Lupus is an autoimmune disease where the immune system becomes overactive and attacks the body, damaging normal, healthy tissue.
What are the symptoms of lupus?
Lupus affects people in different ways. Symptoms can occur in many parts of the body, and include swelling, joint pain, and red itchy skin.
Some people experience a red rash on the face, across their cheeks and nose, called a Butterfly Rash.
Long term, lupus can damage the joints, blood vessels and blog and the skin, as well as internal organs like the kidneys, heart, lungs and even the brain. Around 1 in 3 lupus patients will experience kidney issues.
Conditions associated with lupus include:
- Nephritis - inflammation of the kidneys
- Pleuritis - inflammation of the chest cavity
- Vasculititis - inflammation of the blood vessels
- Leukopenia and Thrombocytopenia - blood diseases
- Myocarditis and Pericarditis - inflammation around the heart
Who gets lupus?
There are approximately 16,000 new cases of lupus in the USA each year, and up to 1.5 million people may be living with the condition, according to the Lupus Foundation of America.
Women are particularly affected, and it is most likely to appear between the ages of 15 and 44 years.
What causes lupus?
The exact cause of lupus is unclear.
It is one of many autoimmune disorders where the immune system becomes hyperactive, and cannot differentiate between unwanted substances, (like viruses, bacteria, and germs), and healthy tissue.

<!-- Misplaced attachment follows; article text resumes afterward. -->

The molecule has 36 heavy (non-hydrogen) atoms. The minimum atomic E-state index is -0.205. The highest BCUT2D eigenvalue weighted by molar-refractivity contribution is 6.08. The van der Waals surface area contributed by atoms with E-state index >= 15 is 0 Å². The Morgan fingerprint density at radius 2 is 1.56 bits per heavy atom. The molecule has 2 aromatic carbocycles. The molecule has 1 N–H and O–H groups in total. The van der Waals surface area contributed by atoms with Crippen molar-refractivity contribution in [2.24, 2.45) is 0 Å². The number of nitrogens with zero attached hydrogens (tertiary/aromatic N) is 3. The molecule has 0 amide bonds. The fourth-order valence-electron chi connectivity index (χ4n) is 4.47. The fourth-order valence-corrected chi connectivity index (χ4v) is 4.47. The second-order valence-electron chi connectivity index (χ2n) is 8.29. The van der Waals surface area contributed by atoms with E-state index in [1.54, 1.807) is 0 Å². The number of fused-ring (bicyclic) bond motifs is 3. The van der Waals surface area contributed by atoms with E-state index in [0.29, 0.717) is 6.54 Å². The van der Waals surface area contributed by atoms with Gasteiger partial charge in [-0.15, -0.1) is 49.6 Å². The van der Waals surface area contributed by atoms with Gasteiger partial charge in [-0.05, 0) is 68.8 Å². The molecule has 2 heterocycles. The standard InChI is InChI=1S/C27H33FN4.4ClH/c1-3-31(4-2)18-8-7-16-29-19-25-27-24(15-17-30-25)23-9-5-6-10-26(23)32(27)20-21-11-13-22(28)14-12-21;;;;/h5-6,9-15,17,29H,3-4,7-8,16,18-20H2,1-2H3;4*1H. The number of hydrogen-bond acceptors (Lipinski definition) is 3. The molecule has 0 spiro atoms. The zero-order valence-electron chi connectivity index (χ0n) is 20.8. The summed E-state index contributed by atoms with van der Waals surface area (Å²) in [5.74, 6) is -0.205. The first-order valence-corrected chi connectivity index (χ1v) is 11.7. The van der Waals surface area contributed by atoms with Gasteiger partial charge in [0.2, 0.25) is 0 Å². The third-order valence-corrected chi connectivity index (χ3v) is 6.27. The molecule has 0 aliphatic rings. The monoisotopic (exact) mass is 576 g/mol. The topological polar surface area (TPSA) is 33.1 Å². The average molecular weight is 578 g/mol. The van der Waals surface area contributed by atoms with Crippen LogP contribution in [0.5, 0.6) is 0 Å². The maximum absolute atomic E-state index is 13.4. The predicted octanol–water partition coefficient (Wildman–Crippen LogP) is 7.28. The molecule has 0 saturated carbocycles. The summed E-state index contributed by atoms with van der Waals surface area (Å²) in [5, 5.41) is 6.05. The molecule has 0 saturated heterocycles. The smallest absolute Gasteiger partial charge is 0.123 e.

As a result, the immune system directs antibodies against both the healthy tissue and the antigens. The result is swelling, pain, and tissue damage.
What happens during a lupus flare?
The symptoms of lupus occur in times of flare-ups. Between flare-ups, people may experience times of reduced disease activity, with fewer symptoms.
Lupus has a wide range of symptoms that can happen during a flare-up , including:
- a loss of appetite and weight loss
- pain or swelling in joints and muscles
- swelling in the legs or around the eyes
- swollen glands, or lymph nodes
- skin rashes, due to bleeding under the skin
- mouth ulcers
- sensitivity to the sun
- chest pain upon deep breathing
- pale or purple fingers or toes from cold or stress (Raynaud’s Disease)
How is lupus treated?
There is currently no cure for lupus, but people can manage their symptoms and flares with medication and lifestyle changes.
Treatment aims to prevent or manage flares, and reduce the risk of long term damage.
The exact treatment will depend on how lupus affects the individual. Without treatment, flares can occur that may have life-threatening consequences.
Medication can help to regulate the immune system to reduce pain and swelling, preventing joint and organ damage.
Apart from medication, the following remedies may help to relieve pain or reduce the risk of a flare:
- applying heat and cold
- participating in relaxation or meditation activities, including yoga and tai chi
- doing regular exercise when possible
- avoiding exposure to the sun
- avoid stress, as far as possible
Today, effective therapy makes it possible to manage lupus, so that a person can live an active, healthy life.